For 31 years, 1957-88 policeman Pavel Grechikhin stood at a traffic junction in Belgorod. He fined pedestrians who jaywalked, and kept traffic in order, fairly, without favour. (He even fined his own wife for crossing at the wrong place whilst bringing him his dinner!) A bronze statue has been erected in his memory. Don't you believe Russia is the land of corruption and the UK is squeaky clean.

Laugh or cry time.
An Australian born community warden is taking Kent County Council to the European Court of Human Rights because he's fed up with his colleagues greeting him with "G'day sport."
Portcullis House (an MP's office block) has been costing you and me £30,000 a year to pay for a dozen fig trees for decoration. The contract has not been renewed.
I know the police try to be helpful but how much does it cost to come up with guidelines on plants around the house to keep thieves off your property. Plus listing rhubarb is dubious; are the authors gardeners, its not exactly a lightning fast grower. (Metropolitan guidelines.)
I thought the criminal who donned a wig and gown to defend a mate in Plymouth Crown Court deserved a medal for nerve if not for brain power. So now he's in court as well charged with 'wilfully pretending to be a person with a right of audience.
Talking of crime and criminals, a restaurant has opened inside Cardiff Prison run by the prisoners. Serving three course meals with food sourced from the prison farm, I think it will do well. And its name, The Clink of course!
Luckiest people in the month seemed to have been refuse workers and street cleaners. Refuse workers in Cleethorpes found £2,700 in £20 notes whilst sorting through commercial waste. Its not been claimed and they've kept £150 each and given the rest to charity. Street cleaner Arron Large who works for Southend Council found a £21,000 Rolex watch down a drain. PLUS he's since found two more Rolex's, a Frank Muller watch and an Omega. Total value over £60,000 if no-one claims them!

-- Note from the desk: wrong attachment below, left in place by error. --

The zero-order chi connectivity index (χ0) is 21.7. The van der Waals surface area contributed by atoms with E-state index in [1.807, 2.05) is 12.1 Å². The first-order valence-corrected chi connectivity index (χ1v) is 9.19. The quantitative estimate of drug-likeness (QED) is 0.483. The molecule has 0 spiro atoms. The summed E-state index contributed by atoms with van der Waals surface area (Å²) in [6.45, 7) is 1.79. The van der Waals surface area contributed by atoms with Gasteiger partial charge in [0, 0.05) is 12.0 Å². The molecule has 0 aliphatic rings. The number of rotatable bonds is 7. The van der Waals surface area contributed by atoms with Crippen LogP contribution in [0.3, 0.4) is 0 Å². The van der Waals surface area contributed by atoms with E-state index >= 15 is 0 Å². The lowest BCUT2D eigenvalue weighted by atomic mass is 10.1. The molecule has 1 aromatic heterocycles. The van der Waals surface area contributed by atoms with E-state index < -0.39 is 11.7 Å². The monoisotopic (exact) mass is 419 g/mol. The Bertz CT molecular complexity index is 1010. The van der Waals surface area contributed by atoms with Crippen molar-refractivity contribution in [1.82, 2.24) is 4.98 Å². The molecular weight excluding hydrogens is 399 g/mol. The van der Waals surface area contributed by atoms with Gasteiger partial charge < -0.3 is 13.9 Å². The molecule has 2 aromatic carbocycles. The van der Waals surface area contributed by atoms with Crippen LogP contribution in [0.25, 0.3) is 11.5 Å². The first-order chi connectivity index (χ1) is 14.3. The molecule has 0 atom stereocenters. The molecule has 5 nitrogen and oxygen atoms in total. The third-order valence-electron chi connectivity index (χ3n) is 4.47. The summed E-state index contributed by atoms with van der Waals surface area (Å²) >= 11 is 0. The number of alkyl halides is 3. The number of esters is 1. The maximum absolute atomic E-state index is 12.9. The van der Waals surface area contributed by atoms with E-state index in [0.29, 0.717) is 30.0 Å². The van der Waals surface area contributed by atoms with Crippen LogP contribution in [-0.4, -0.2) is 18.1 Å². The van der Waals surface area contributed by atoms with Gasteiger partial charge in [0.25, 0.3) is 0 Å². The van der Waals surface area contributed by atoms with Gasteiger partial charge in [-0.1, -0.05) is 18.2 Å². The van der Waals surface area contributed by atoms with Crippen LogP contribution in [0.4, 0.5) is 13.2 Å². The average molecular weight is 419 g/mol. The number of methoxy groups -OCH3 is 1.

Finally, who are the happiest people in the UK. Evidently, according to a Government wellbeing survey, the happiest people tend to be married, work part time and live in Northern Ireland. Mind you, the least happy in partnerships were those married forty years or more! And the least happy of all those surveyed? Evidently it was divorced males around forty five years of age who live in London! So now you know. If you want to know some less than useful information come to Grumpy!

Saturday 3 March 2012

Nostalgia Ain't What it Used to Be. Conclusion.

This piece is the actual end of the ebook I've been preparing. Funny business this writing milarky. An ego trip in a way. Some way to go re the technical side but nearly there I reckon. Don't they say there's a story in everyone waiting to get out. Hope these memories amuse.

'I remember the days when ‘No spitting’ signs were commonplace, particularly on public transport. So much so that a ‘clever dick’ in a local newspaper was moved to pontificate ‘Gentlemen who expectorate should not expect to rate as gentlemen’.